Pike St.

The Reviews Hub / David Doyle

It’s unlikely that you’ll see a better performance at this year’s Fringe than that of Nilaja Sun in Pike St. at Summerhall. A hurricane is about to hit the Lower East Side and Sun weaves through the neighbourhood’s eclectic mix of characters as the gathering storms both literal and metaphorical close in.

At the heart of the story is Candi, a young girl who is now unable to speak having suffered a brain aneurysm prior to the events that unfold on stage. Surrounding her is the vibrant cohort of characters who make up the neighbourhood. Touching on race, faith, and American foreign policy, the show is an exciting exploration of modern America as told through the lives of a small group of people. The show’s ability to explore wider issues in a personal manner is demonstrative of the astute writing that runs throughout. Blending humour with really moving moments the piece manages to create something that is both entertaining and enlightening.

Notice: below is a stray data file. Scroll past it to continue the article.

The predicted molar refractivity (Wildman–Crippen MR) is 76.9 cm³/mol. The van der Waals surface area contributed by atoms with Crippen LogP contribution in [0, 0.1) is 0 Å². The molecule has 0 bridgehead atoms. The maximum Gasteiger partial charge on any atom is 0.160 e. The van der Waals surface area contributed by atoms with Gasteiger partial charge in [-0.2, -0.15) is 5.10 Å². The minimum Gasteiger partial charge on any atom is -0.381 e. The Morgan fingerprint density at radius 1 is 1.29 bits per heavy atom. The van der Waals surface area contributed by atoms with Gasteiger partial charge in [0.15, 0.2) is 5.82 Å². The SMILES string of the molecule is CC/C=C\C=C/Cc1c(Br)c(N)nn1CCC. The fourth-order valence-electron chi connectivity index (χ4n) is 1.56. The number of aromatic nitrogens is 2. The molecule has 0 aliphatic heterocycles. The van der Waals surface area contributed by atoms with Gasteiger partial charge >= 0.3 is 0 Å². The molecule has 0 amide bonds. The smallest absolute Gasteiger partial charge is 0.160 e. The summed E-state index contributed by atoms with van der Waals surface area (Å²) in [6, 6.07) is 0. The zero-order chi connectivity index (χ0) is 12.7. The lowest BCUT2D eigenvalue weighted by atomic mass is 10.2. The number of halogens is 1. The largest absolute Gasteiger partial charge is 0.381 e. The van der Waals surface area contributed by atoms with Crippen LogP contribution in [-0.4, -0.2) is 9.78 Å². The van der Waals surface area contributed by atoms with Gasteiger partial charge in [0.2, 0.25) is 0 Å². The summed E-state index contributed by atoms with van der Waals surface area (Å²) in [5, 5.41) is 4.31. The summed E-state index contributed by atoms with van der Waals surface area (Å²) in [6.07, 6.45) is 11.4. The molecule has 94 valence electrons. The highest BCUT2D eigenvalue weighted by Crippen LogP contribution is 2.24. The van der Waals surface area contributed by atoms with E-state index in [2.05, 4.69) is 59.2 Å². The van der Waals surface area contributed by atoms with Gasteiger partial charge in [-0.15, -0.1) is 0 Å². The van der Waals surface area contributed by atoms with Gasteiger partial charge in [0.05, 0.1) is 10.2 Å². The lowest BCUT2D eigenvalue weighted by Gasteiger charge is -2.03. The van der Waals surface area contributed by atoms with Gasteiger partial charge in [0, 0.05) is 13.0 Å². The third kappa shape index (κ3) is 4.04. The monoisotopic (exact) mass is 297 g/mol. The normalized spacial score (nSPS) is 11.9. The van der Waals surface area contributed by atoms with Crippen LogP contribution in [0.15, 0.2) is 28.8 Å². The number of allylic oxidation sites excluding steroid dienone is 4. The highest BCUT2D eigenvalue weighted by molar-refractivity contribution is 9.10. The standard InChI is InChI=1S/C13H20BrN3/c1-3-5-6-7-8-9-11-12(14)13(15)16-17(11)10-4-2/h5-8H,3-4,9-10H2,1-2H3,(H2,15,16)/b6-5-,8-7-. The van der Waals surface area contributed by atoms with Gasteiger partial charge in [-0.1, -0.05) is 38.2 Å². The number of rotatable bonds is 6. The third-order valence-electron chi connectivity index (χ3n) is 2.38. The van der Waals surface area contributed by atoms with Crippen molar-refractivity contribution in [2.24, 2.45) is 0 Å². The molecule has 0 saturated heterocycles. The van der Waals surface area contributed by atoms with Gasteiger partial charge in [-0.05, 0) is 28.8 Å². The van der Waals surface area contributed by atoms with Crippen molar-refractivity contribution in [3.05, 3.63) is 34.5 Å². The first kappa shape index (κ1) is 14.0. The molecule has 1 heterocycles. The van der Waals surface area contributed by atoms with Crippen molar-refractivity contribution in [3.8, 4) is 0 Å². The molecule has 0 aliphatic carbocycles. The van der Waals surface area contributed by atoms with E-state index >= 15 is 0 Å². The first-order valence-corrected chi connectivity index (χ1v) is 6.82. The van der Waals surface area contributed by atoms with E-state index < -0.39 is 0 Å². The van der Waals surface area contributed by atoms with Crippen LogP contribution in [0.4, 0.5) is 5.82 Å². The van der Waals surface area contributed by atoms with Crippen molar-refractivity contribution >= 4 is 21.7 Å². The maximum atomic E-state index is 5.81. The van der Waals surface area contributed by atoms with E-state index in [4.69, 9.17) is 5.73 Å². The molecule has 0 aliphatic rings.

Sun’s ability to flick between characters with such aplomb is what sets the production apart. Playing an entire neighbourhood is no easy task and Sun manages to create a cast of characters with real depth. The nuanced and beautiful crafted characters offer an insight into the world far broader than the confines of their apartment block. With a seventy-five minute running time there’s more than enough time to delve deeply into their stories and as the final moments play out there’s a real sense of the importance of the piece.